26 September 2023

NPWS call to give space to fur seals on beaches

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Resting seals may soon be seen by holiday makers along Illawarra’s beaches, but the NSW National Parks and Wildlife Service (NPWS) is warning beach goers to give them some space.

Ranger at NPWS, Jen Bean said fur seals were often seen hauling out on beaches and rocky ledges at this time of year.

“While most hauled out seals return to the water after a few hours or days, some do stay a little longer, like the resident seal at Windang,” Ms Bean said

“Even though he is a regular sight on the shoreline, it is extremely important that people give all seals space,” she said.

“Seals can become very aggressive when frightened or provoked.”

Ms Bean advised people to stay at least 40 metres away from adult seals for their own safety and that of the seal, and said dogs must be controlled on a lead.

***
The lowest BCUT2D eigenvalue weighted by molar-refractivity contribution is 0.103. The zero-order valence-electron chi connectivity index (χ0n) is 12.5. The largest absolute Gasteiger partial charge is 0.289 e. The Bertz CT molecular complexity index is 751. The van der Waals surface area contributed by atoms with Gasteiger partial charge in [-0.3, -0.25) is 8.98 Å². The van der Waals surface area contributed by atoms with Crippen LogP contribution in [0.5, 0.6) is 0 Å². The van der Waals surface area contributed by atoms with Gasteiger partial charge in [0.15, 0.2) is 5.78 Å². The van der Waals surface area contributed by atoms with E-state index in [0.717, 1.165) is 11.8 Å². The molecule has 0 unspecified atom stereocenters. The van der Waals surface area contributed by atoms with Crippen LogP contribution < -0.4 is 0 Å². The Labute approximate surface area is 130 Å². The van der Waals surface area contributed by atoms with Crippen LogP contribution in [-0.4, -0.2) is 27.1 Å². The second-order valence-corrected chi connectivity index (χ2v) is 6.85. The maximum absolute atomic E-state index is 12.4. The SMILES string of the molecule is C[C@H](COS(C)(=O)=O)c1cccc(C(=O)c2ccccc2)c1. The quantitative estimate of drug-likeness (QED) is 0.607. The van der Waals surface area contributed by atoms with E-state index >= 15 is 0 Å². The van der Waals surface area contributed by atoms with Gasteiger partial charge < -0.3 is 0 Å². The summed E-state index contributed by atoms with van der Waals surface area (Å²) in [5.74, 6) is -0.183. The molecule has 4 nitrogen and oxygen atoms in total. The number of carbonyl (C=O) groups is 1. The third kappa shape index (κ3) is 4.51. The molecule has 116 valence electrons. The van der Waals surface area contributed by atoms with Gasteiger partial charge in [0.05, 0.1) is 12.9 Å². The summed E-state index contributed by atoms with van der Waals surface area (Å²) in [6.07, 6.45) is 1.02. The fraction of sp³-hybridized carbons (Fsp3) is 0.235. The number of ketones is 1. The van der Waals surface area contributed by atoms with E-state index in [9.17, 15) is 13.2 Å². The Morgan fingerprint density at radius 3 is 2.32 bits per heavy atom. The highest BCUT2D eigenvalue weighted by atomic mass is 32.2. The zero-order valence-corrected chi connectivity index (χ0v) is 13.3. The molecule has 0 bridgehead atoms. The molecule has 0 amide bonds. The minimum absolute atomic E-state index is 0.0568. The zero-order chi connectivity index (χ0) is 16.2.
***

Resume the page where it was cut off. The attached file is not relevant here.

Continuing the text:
She warned that seals could bite and charge at people and dogs if threatened.

The Ranger said seals often fought with each other over territory or a mate, which could result in minor cuts or bites that normally healed quickly without interference.

Ms Bean said animals with minor wounds were monitored by NPWS and generally left alone unless their condition worsened.

“People can help us to protect seals by reporting sightings to NPWS,” she said.

“In most cases we will monitor the animal and set up temporary barriers and signs around to help keep the animal and people safe.”

Ms Bean said patchy or different coloured fur was also completely normal for seals at this time of year and was nothing to worry about.

“April is moulting time and seals may rest for longer periods on shore when shedding their old fur and replacing it with a shiny, new coat,” she said.

“It’s also quite normal for a seal to hold a flipper in the air while on land or swimming.”

She said this was a natural behaviour that seals used to keep cool, not a sign that they were in distress.

Ms Bean said people could call NPWS on 1300 072 757 to report hauled out or injured seals.

Further information on seal behaviour and approach distances can be found at this PS News link.

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